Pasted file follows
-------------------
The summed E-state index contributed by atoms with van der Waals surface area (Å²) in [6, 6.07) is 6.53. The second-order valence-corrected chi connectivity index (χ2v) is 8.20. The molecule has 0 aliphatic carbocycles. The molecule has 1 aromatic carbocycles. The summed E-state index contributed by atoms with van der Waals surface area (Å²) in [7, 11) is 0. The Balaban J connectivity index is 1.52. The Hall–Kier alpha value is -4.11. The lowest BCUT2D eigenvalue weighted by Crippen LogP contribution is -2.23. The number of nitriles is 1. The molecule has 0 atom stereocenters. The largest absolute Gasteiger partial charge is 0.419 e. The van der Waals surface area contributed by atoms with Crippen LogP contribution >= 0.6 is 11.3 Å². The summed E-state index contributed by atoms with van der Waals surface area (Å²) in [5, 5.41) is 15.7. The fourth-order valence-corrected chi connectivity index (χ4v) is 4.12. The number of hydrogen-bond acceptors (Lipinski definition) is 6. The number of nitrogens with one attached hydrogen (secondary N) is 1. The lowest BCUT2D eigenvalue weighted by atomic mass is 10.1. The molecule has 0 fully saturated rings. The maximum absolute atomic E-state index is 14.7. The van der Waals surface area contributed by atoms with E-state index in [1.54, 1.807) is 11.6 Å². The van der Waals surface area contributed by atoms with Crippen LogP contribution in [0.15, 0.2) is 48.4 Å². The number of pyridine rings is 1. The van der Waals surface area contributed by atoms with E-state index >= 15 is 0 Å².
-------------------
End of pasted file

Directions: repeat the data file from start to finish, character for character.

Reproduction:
The summed E-state index contributed by atoms with van der Waals surface area (Å²) in [6, 6.07) is 6.53. The second-order valence-corrected chi connectivity index (χ2v) is 8.20. The molecule has 0 aliphatic carbocycles. The molecule has 1 aromatic carbocycles. The summed E-state index contributed by atoms with van der Waals surface area (Å²) in [7, 11) is 0. The Balaban J connectivity index is 1.52. The Hall–Kier alpha value is -4.11. The lowest BCUT2D eigenvalue weighted by Crippen LogP contribution is -2.23. The number of nitriles is 1. The molecule has 0 atom stereocenters. The largest absolute Gasteiger partial charge is 0.419 e. The van der Waals surface area contributed by atoms with Crippen LogP contribution >= 0.6 is 11.3 Å². The summed E-state index contributed by atoms with van der Waals surface area (Å²) in [5, 5.41) is 15.7. The fourth-order valence-corrected chi connectivity index (χ4v) is 4.12. The number of hydrogen-bond acceptors (Lipinski definition) is 6. The number of nitrogens with one attached hydrogen (secondary N) is 1. The lowest BCUT2D eigenvalue weighted by atomic mass is 10.1. The molecule has 0 fully saturated rings. The maximum absolute atomic E-state index is 14.7. The van der Waals surface area contributed by atoms with E-state index in [1.54, 1.807) is 11.6 Å². The van der Waals surface area contributed by atoms with Crippen LogP contribution in [0.15, 0.2) is 48.4 Å². The number of pyridine rings is 1. The van der Waals surface area contributed by atoms with E-state index >= 15 is 0 Å².